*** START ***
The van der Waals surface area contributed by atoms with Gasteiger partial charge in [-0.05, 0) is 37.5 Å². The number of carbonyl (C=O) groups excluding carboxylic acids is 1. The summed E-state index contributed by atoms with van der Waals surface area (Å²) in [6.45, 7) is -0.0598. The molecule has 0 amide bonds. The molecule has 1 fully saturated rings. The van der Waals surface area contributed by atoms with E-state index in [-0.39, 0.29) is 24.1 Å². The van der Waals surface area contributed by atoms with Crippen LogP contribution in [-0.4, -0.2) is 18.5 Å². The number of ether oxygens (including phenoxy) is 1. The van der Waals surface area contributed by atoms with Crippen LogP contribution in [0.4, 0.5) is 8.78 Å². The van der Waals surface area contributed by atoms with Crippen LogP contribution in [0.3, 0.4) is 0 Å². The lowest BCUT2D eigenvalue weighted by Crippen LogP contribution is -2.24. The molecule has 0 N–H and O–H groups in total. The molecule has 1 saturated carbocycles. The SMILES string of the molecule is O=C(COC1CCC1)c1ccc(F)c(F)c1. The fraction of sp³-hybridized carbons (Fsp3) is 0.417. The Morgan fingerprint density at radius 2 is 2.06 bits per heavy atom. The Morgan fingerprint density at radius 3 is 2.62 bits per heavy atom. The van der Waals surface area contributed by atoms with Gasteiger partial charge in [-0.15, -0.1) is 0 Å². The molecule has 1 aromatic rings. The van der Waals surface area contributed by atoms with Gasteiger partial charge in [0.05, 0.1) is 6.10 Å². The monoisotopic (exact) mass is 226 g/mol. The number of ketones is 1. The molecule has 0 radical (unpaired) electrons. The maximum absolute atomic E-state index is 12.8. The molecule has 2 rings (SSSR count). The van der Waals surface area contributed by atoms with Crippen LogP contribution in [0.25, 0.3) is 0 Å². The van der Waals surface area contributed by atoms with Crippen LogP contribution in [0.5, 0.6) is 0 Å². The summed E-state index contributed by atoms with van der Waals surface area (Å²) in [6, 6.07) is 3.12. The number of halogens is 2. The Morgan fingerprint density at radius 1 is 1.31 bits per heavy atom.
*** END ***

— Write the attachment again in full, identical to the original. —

The van der Waals surface area contributed by atoms with Gasteiger partial charge in [-0.05, 0) is 37.5 Å². The number of carbonyl (C=O) groups excluding carboxylic acids is 1. The summed E-state index contributed by atoms with van der Waals surface area (Å²) in [6.45, 7) is -0.0598. The molecule has 0 amide bonds. The molecule has 1 fully saturated rings. The van der Waals surface area contributed by atoms with E-state index in [-0.39, 0.29) is 24.1 Å². The van der Waals surface area contributed by atoms with Crippen LogP contribution in [-0.4, -0.2) is 18.5 Å². The number of ether oxygens (including phenoxy) is 1. The van der Waals surface area contributed by atoms with Crippen LogP contribution in [0.4, 0.5) is 8.78 Å². The van der Waals surface area contributed by atoms with Crippen LogP contribution in [0.3, 0.4) is 0 Å². The lowest BCUT2D eigenvalue weighted by Crippen LogP contribution is -2.24. The molecule has 0 N–H and O–H groups in total. The molecule has 1 saturated carbocycles. The SMILES string of the molecule is O=C(COC1CCC1)c1ccc(F)c(F)c1. The fraction of sp³-hybridized carbons (Fsp3) is 0.417. The Morgan fingerprint density at radius 2 is 2.06 bits per heavy atom. The Morgan fingerprint density at radius 3 is 2.62 bits per heavy atom. The van der Waals surface area contributed by atoms with Gasteiger partial charge in [-0.15, -0.1) is 0 Å². The molecule has 1 aromatic rings. The van der Waals surface area contributed by atoms with Gasteiger partial charge in [0.05, 0.1) is 6.10 Å². The monoisotopic (exact) mass is 226 g/mol. The number of ketones is 1. The molecule has 0 radical (unpaired) electrons. The maximum absolute atomic E-state index is 12.8. The molecule has 2 rings (SSSR count). The van der Waals surface area contributed by atoms with Crippen LogP contribution in [0.25, 0.3) is 0 Å². The van der Waals surface area contributed by atoms with Crippen LogP contribution in [0.5, 0.6) is 0 Å². The summed E-state index contributed by atoms with van der Waals surface area (Å²) in [6, 6.07) is 3.12. The number of halogens is 2. The Morgan fingerprint density at radius 1 is 1.31 bits per heavy atom.